(AP photo)

(AP photo)

UPDATE: Northern Health dealing with lack of 121 registered nurses

Auditor General says officials need to improve internal management, track effect of new policies

B.C.’s auditor general is warning that the Northern Health Authority region is short 121 registered nurses, leading to unfilled shifts and longer patient wait times.

In a report released Thursday, Carol Bellringer said the health authority was unable to fill 15 per cent of its full-time registered nurse positions as of April 2017, as well as six full-time nurse practitioner positions.

Nurse practitioners can prescribe medication and order tests, and are often the main health professional for many remote B.C. communities.

READ: B.C. Nurses say enough violence in the workplace

“It’s a pretty big number, even though it doesn’t sound like a lot,” Bellringer told reporters. “It shouldn’t be left without attention from the [health] ministry and the health authority. It isn’t a new problem.”

Some areas, like Upper Skeena, Nechako, Smithers, Prince Rupert, Fort Nelson, Peace River North and Terrace, were short more than 20 per cent of their workforce.

Northern Health could only fill half its vacant shifts with its own part-time nurses, the report says. The other half of the shifts remained vacant or were filled by contracted nurses, usually at a higher wage.

She warned nurse shortages could lead to burnout, which increases the risks of mistakes, longer wait times and lower patient safety, as over-worked nurses do not always have time to check up on patients.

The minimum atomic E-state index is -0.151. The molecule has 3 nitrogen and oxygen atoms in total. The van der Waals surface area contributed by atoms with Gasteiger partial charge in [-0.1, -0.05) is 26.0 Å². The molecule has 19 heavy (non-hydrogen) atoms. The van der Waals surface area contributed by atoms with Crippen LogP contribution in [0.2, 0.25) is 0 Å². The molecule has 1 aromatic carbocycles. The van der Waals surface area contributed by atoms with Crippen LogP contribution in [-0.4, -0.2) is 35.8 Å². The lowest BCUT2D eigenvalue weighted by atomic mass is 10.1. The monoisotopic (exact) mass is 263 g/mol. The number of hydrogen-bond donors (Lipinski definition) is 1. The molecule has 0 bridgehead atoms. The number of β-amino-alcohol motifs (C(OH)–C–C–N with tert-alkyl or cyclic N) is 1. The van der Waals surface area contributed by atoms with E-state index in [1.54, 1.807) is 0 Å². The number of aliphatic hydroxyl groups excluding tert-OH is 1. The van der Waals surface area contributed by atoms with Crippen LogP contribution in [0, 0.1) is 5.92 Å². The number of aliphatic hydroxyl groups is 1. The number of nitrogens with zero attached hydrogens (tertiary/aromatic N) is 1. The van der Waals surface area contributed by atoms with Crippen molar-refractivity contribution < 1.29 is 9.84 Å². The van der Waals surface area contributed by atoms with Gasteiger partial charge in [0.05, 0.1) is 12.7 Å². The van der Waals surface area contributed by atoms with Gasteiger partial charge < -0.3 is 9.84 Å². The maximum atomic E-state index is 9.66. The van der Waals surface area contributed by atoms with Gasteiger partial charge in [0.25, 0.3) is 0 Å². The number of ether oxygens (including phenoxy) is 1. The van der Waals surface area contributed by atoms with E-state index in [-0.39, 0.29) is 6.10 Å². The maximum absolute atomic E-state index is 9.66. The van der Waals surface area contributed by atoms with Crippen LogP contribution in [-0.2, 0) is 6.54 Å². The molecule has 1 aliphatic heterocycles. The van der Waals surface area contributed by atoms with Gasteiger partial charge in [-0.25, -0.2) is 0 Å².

Quesnel Mayor Bob Simpson said his constituents haven’t complained to him specifically about waiting longer for medical treatment, but he has heard about a related problem.

“We have nursing graduates who want to remain here, but aren’t able to find positions,” Simpson said.

Quesnel is one of three northern B.C. communities where the College of New Caledonia, Northwest Community College and the University of Northern British Columbia collaborate to offer a nursing degree program. The other two communities are Terrace and Prince George.

David Williams, Northern Health vice-president of human resources, said this shortage is not unique to the north, and that the authority tries to highlight the benefits of working in the region.

He also said Bellringer’s information came a time when Northern Health had introduced a model in which nurses worked together with other staff like social workers and physio therapists.

The report said nurses felt unqualified to work on those teams because they might have to perform a general primary care nurse, and not in their specialized area.

All registered nurses are qualified to work as primary care nurses, Williams said, but the health authority was working with their staff to make sure they felt comfortable with their news roles.

A request for comment from the health ministry has not yet been returned.

Bellringer’s report will go to a non-partisan legislative committee for review.

She said the health authority has brought in better recruitment and retention practices, the report adds, it has failed to track the effects.

Some factors, like weather and isolation, were out of the agency’s control, the report says, but it could improve poor management practices as well as work with existing nurses to shift them into jobs they’d find more satisfying.


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